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Are Vinyl Liner Concrete Pool Floors Better?

April 13, 2016
First off let me clarify that this posting isn’t about vermiculite or sand. This is a special recipe of CONCRETE that is troweled on the bottom of a pool. Once the concrete pool bottom is poured, it then gets a vinyl liner put on it just like normal.

Concrete Pool Bottoms 101

When you think of concrete you think of a flat, hard, “cold” surface that isn’t pretty. If so, that is perfect as that is exactly right. One of the oldest methods of pouring a floor for a vinyl liner pool is with concrete.

A concrete pool bottom uses a special recipe that includes more sand, less stone, along with fly ash slag. The concrete is poured 2″ – 4″ thick and gets hand troweled to a smooth glass-like finish. The surface is smooth and not abrasive; basically, think of your garage floor the day it was poured, perfectly smooth.

That perfectly smooth, flat floor is a perfect substrate for your liner to sit on.

Why a Concrete Pool Floor?

A pool floor needs to hold its shape and transition lines (also called cut lines) over time to make future liner replacements easier and less costly.

  • A Concrete pool bottom will hold there shape and never erode away over time. The concrete floor is roughly 3,000psi (much stronger than it needs to be) but with that strength comes time duration.
  • Sand & vermiculite pool bottoms will need patching every time the liner is replaced.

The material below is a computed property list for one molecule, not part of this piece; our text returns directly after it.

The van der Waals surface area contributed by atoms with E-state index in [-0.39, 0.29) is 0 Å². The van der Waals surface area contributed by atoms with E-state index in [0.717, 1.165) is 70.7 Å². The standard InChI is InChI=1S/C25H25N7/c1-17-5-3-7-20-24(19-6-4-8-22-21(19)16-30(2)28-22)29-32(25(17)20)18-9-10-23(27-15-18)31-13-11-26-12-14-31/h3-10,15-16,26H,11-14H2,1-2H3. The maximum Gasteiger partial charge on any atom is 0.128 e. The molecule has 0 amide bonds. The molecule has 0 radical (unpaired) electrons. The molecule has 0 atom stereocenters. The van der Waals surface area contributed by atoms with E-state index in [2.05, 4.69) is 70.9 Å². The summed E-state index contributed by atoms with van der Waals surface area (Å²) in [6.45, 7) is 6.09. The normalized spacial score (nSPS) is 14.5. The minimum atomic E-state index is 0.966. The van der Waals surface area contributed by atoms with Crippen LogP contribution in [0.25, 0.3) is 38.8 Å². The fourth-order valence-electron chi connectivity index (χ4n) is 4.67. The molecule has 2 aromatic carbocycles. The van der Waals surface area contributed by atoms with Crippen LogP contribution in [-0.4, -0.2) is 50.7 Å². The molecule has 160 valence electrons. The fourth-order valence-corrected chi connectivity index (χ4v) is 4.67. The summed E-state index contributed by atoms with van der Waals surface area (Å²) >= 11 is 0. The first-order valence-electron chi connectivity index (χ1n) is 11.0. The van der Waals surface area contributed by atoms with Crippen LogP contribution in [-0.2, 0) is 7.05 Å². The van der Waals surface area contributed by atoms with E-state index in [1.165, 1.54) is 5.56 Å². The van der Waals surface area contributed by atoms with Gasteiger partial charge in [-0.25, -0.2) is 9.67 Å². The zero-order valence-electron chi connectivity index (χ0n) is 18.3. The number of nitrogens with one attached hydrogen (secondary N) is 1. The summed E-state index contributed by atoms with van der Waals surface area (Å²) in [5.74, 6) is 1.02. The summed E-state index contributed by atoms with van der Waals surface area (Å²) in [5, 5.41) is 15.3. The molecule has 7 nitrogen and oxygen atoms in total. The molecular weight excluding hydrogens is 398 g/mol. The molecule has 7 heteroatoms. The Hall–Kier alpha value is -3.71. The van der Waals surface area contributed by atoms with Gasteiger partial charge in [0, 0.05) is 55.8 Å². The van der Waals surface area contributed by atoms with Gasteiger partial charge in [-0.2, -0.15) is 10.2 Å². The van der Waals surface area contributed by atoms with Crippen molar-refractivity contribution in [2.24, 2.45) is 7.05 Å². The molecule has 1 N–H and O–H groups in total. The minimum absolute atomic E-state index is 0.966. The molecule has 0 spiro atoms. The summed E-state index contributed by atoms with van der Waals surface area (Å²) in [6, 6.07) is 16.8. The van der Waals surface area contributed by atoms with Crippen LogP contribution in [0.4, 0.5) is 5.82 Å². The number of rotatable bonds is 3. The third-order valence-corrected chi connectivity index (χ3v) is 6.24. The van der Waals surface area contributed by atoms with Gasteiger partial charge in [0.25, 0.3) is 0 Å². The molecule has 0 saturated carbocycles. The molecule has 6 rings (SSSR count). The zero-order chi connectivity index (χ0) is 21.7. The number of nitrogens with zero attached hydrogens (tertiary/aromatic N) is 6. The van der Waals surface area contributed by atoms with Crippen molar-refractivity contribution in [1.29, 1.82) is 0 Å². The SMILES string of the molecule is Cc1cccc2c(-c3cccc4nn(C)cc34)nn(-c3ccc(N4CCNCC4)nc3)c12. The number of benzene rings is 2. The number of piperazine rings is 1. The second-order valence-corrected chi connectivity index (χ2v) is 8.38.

• Concrete pool floors will cost more for the pool contractor to pour but it will last 2 – 3 times longer.
  • Sand & vermiculite are both very popular in the US because of their price and ease of installation. Both are VERY easy and cost MUCH less than pouring with concrete.
  • Concrete bottoms will not divot or erode away. Trowel marks aren’t visible through the liner at night.
  • Sand will divot easier than vermiculite, but both will divot leaving an impression in the floor.  Most impressions & trowel marks aren’t noticeable until you turn the lights on at night.
    • These bottoms are porous and will allow water to pass through it over time, which can cause a floating vinyl liner if you have a high water table.

Liner Replacements with a Concrete Floor

Inground pool builders love working on vinyl liner pools that have a concrete pool bottom as they can work through the rain. Rain will not hurt the concrete in any way and actually helps the pool contractor wash the floor as they get ready to set the liner.

With a sand pool bottom, replacing the liner in the rain is a big no-no. The rain will speed up the erosion of the bottom and make twice as much work for patching the bottom.

Are Vinyl Liner Concrete Pool Floors Better?

Cost vs Longevity?

Fewer and fewer pool contractors are able to pour concrete pool floors as it is harder and more demanding than sand or vermiculite; however you need to ask your self if you want a lower cost or a longer better product?

concrete floors will last longer, hold back ground water, and have a better finish... but you are going to pay more for your inground pool prices.